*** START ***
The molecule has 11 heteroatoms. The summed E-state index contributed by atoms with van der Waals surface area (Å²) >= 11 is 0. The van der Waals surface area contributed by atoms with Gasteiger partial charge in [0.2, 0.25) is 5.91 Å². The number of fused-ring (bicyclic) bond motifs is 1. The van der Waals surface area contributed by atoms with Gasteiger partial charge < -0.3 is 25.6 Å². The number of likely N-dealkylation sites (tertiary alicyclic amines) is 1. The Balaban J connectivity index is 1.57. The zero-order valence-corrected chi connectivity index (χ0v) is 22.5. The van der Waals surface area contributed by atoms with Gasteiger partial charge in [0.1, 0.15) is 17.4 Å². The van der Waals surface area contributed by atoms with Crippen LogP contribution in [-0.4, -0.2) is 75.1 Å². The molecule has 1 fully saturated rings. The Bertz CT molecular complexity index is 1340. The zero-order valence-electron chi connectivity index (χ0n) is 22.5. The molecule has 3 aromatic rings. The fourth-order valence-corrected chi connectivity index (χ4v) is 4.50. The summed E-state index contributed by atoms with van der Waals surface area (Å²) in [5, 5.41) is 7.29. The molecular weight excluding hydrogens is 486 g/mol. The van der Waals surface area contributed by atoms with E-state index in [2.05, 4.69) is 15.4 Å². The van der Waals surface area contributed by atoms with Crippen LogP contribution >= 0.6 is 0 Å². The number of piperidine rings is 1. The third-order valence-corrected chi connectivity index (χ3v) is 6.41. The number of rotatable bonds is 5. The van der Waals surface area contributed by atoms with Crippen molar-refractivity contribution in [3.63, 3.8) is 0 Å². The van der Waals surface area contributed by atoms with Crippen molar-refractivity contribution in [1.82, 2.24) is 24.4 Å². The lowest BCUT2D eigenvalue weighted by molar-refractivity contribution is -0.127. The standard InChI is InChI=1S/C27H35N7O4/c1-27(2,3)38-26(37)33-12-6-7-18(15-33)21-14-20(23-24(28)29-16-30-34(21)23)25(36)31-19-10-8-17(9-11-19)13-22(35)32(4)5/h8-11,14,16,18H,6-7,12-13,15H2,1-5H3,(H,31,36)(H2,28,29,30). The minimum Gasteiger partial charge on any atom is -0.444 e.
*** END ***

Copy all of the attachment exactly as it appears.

The molecule has 11 heteroatoms. The summed E-state index contributed by atoms with van der Waals surface area (Å²) >= 11 is 0. The van der Waals surface area contributed by atoms with Gasteiger partial charge in [0.2, 0.25) is 5.91 Å². The number of fused-ring (bicyclic) bond motifs is 1. The van der Waals surface area contributed by atoms with Gasteiger partial charge < -0.3 is 25.6 Å². The number of likely N-dealkylation sites (tertiary alicyclic amines) is 1. The Balaban J connectivity index is 1.57. The zero-order valence-corrected chi connectivity index (χ0v) is 22.5. The van der Waals surface area contributed by atoms with Gasteiger partial charge in [0.1, 0.15) is 17.4 Å². The van der Waals surface area contributed by atoms with Crippen LogP contribution in [-0.4, -0.2) is 75.1 Å². The molecule has 1 fully saturated rings. The Bertz CT molecular complexity index is 1340. The zero-order valence-electron chi connectivity index (χ0n) is 22.5. The molecule has 3 aromatic rings. The fourth-order valence-corrected chi connectivity index (χ4v) is 4.50. The summed E-state index contributed by atoms with van der Waals surface area (Å²) in [5, 5.41) is 7.29. The molecular weight excluding hydrogens is 486 g/mol. The van der Waals surface area contributed by atoms with E-state index in [2.05, 4.69) is 15.4 Å². The van der Waals surface area contributed by atoms with Crippen LogP contribution >= 0.6 is 0 Å². The number of piperidine rings is 1. The third-order valence-corrected chi connectivity index (χ3v) is 6.41. The number of rotatable bonds is 5. The van der Waals surface area contributed by atoms with Crippen molar-refractivity contribution in [3.63, 3.8) is 0 Å². The van der Waals surface area contributed by atoms with Crippen molar-refractivity contribution in [1.82, 2.24) is 24.4 Å². The lowest BCUT2D eigenvalue weighted by molar-refractivity contribution is -0.127. The standard InChI is InChI=1S/C27H35N7O4/c1-27(2,3)38-26(37)33-12-6-7-18(15-33)21-14-20(23-24(28)29-16-30-34(21)23)25(36)31-19-10-8-17(9-11-19)13-22(35)32(4)5/h8-11,14,16,18H,6-7,12-13,15H2,1-5H3,(H,31,36)(H2,28,29,30). The minimum Gasteiger partial charge on any atom is -0.444 e.